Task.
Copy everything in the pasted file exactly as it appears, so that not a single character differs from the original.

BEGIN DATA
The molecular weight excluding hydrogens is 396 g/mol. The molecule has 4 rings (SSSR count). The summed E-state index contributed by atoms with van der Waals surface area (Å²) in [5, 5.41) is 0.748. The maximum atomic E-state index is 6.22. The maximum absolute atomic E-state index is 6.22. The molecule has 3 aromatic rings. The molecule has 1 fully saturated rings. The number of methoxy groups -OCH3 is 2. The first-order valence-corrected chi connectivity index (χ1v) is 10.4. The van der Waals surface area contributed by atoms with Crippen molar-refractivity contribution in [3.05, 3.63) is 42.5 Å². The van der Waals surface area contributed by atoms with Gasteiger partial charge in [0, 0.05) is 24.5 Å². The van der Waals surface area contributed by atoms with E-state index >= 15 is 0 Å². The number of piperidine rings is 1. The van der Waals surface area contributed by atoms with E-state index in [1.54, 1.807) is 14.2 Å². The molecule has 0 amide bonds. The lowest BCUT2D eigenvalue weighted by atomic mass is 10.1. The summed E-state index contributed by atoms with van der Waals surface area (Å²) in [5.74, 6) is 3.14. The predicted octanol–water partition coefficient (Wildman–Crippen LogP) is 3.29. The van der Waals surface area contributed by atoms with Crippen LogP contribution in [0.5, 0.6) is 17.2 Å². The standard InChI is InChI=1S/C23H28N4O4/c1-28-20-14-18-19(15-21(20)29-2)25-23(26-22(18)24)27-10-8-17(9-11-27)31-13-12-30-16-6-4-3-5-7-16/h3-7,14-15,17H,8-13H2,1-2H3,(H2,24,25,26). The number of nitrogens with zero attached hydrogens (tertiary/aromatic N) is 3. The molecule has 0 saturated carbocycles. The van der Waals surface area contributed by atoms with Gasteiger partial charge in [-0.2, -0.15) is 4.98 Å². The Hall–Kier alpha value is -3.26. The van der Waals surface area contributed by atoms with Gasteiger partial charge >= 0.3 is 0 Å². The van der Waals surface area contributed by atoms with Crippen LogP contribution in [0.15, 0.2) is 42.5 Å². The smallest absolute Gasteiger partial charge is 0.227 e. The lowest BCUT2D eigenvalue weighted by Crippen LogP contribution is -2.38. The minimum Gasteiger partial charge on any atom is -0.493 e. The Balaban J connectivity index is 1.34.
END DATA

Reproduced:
The molecular weight excluding hydrogens is 396 g/mol. The molecule has 4 rings (SSSR count). The summed E-state index contributed by atoms with van der Waals surface area (Å²) in [5, 5.41) is 0.748. The maximum atomic E-state index is 6.22. The maximum absolute atomic E-state index is 6.22. The molecule has 3 aromatic rings. The molecule has 1 fully saturated rings. The number of methoxy groups -OCH3 is 2. The first-order valence-corrected chi connectivity index (χ1v) is 10.4. The van der Waals surface area contributed by atoms with Crippen molar-refractivity contribution in [3.05, 3.63) is 42.5 Å². The van der Waals surface area contributed by atoms with Gasteiger partial charge in [0, 0.05) is 24.5 Å². The van der Waals surface area contributed by atoms with E-state index >= 15 is 0 Å². The number of piperidine rings is 1. The van der Waals surface area contributed by atoms with E-state index in [1.54, 1.807) is 14.2 Å². The molecule has 0 amide bonds. The lowest BCUT2D eigenvalue weighted by atomic mass is 10.1. The summed E-state index contributed by atoms with van der Waals surface area (Å²) in [5.74, 6) is 3.14. The predicted octanol–water partition coefficient (Wildman–Crippen LogP) is 3.29. The van der Waals surface area contributed by atoms with Crippen LogP contribution in [0.5, 0.6) is 17.2 Å². The standard InChI is InChI=1S/C23H28N4O4/c1-28-20-14-18-19(15-21(20)29-2)25-23(26-22(18)24)27-10-8-17(9-11-27)31-13-12-30-16-6-4-3-5-7-16/h3-7,14-15,17H,8-13H2,1-2H3,(H2,24,25,26). The number of nitrogens with zero attached hydrogens (tertiary/aromatic N) is 3. The molecule has 0 saturated carbocycles. The van der Waals surface area contributed by atoms with Gasteiger partial charge in [-0.2, -0.15) is 4.98 Å². The Hall–Kier alpha value is -3.26. The van der Waals surface area contributed by atoms with Gasteiger partial charge >= 0.3 is 0 Å². The van der Waals surface area contributed by atoms with Crippen LogP contribution in [0.15, 0.2) is 42.5 Å². The smallest absolute Gasteiger partial charge is 0.227 e. The lowest BCUT2D eigenvalue weighted by Crippen LogP contribution is -2.38. The minimum Gasteiger partial charge on any atom is -0.493 e. The Balaban J connectivity index is 1.34.